Home SecurityApplication Security How the Secure Software Factory Reference Architecture protects the software supply chain

How the Secure Software Factory Reference Architecture protects the software supply chain

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The term “factory” related to software production might seem bizarre. Most still associate it with the collection, manipulation and manufacturing of hard materials such as steel, automobiles or consumer electronics. However, software is produced in a factory construct as well. “Software factory” generally refers to the collection of tools, assets and processes required to produce software in an efficient, repeatable and secure manner.

The software factory concept has taken hold in both the public and private sector, being recognized by organizations such as MITRE and VMware. The U.S. Department of Defense (DoD) has a robust ecosystem of at least 29 software factories, most notably Kessel Run and Platform One. Given the concern over software vulnerability, particularly in the software supply chain, it’s important to execute the software factory approach in a secure manner.

The Cloud Native Computing Foundation (CNCF) has provided guidance on this with its Secure Software Factory Reference Architecture. Here’s a breakdown of what it covers.

What is the Secure Software Factory Reference Architecture?

CNCF defines a software supply chain as “a series of steps performed when writing, testing, packaging and distributing application software to end consumers.” The software factory is the logical construct in aggregate that facilitates that delivery of software. When done correctly, it ensures security is a key component of that application delivery process.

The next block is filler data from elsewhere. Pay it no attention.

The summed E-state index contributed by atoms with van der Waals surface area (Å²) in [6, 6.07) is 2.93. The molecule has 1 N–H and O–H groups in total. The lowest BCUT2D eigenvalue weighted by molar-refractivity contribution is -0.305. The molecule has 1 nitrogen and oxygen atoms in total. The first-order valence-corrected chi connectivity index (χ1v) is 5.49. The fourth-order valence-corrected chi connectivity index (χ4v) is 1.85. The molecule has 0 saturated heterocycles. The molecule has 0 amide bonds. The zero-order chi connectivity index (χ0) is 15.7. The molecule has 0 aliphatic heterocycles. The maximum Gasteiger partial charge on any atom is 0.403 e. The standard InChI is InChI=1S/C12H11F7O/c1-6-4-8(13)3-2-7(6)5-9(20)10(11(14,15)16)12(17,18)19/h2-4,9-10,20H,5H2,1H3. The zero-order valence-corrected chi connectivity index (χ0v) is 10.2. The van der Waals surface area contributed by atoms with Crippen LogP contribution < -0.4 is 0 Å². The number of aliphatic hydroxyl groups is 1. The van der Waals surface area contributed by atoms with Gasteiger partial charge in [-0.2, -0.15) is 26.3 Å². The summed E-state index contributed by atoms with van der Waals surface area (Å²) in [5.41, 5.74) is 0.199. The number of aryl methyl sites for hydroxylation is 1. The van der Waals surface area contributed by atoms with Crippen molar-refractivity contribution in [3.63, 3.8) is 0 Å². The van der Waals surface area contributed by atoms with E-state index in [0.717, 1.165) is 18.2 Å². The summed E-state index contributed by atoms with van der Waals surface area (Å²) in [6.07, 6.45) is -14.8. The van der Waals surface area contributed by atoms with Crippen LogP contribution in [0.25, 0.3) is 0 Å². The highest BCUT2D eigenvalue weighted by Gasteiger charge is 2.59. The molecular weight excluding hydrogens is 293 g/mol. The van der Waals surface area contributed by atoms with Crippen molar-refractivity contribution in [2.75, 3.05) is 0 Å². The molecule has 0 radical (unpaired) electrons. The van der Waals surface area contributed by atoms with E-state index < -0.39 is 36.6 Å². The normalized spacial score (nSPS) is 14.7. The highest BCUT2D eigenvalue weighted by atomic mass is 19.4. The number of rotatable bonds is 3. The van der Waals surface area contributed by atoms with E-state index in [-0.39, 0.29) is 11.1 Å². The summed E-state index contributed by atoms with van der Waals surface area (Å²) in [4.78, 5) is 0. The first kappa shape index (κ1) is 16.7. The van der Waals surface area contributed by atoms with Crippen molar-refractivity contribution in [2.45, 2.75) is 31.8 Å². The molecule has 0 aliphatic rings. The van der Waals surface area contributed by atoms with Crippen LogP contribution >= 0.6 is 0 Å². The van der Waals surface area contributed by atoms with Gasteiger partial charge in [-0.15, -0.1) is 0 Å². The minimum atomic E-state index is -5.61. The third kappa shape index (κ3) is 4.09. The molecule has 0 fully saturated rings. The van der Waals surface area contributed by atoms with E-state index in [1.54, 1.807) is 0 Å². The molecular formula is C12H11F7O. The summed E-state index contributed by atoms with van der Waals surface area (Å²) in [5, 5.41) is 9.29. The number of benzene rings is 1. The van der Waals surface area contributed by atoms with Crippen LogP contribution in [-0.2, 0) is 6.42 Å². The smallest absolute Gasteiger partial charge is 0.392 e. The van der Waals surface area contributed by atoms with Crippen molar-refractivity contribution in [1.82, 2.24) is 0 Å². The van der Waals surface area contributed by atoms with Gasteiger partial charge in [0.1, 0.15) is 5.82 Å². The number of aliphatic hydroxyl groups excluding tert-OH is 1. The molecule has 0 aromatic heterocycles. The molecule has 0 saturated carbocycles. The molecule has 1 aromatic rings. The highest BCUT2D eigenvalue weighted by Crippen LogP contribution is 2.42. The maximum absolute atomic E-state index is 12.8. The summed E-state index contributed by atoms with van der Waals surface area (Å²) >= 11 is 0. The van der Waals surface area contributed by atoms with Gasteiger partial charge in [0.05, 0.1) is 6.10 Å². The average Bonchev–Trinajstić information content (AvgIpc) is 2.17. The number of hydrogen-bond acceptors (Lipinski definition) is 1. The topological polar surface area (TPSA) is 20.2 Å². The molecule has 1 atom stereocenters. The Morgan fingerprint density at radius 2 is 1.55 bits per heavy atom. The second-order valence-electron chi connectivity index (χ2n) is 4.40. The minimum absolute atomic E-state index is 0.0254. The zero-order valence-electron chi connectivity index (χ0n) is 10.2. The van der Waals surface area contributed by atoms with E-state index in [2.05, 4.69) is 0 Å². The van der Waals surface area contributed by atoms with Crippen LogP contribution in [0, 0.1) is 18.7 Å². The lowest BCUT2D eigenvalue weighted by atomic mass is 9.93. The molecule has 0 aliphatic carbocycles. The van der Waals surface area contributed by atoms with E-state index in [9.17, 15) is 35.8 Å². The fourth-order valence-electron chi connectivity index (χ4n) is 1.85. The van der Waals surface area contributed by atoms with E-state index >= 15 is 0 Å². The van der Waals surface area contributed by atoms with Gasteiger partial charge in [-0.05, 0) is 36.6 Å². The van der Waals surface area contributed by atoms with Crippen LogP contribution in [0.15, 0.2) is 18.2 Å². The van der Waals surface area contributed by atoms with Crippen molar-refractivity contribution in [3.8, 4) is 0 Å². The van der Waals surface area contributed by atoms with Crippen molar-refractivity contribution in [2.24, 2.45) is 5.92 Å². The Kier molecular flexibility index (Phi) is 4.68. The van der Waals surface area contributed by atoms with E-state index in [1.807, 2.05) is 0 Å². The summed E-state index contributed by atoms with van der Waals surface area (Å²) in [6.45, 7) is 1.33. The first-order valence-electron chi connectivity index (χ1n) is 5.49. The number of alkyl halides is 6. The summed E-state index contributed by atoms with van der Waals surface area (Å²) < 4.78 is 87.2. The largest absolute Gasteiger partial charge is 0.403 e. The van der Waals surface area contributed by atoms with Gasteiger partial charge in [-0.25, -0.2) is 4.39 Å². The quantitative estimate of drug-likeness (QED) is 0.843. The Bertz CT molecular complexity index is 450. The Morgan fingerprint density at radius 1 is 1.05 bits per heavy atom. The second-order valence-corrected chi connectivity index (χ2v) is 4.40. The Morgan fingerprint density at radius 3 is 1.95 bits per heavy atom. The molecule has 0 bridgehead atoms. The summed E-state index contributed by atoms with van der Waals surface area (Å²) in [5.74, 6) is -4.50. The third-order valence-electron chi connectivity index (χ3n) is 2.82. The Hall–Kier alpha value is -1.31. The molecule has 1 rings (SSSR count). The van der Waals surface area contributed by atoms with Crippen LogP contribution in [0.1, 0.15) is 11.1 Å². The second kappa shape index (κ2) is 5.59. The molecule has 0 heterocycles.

The CNCF Secure Software Factory (SSF) guidance builds on previous CNCF publications such as the Cloud-native Security Best Practices and Software Supply Chain Best Practices. The reference architecture emphasizes existing open-source tooling with an emphasis on security. It also rallies around four overarching principles from the Software Supply Chain whitepaper, each of which is required to ensure secure software delivery from inception to code to production:

  • Defense in depth
  • Signing and verification
  • Artifact metadata analytics
  • Automation

The SSF Reference Architecture isn’t focused on areas such as code scanning and signing but instead takes a deeper focus on code provenance and build activities. The rationale for this focus is that downstream activities such as SAST/DAST are reliant on validating the provenance and the identity of the party you are receiving something from a trusted entity. These may be identities tied to a human user or a machine identity. The combination of a signature and validating that it is coming from a trusted source are key to assurance of provenance.

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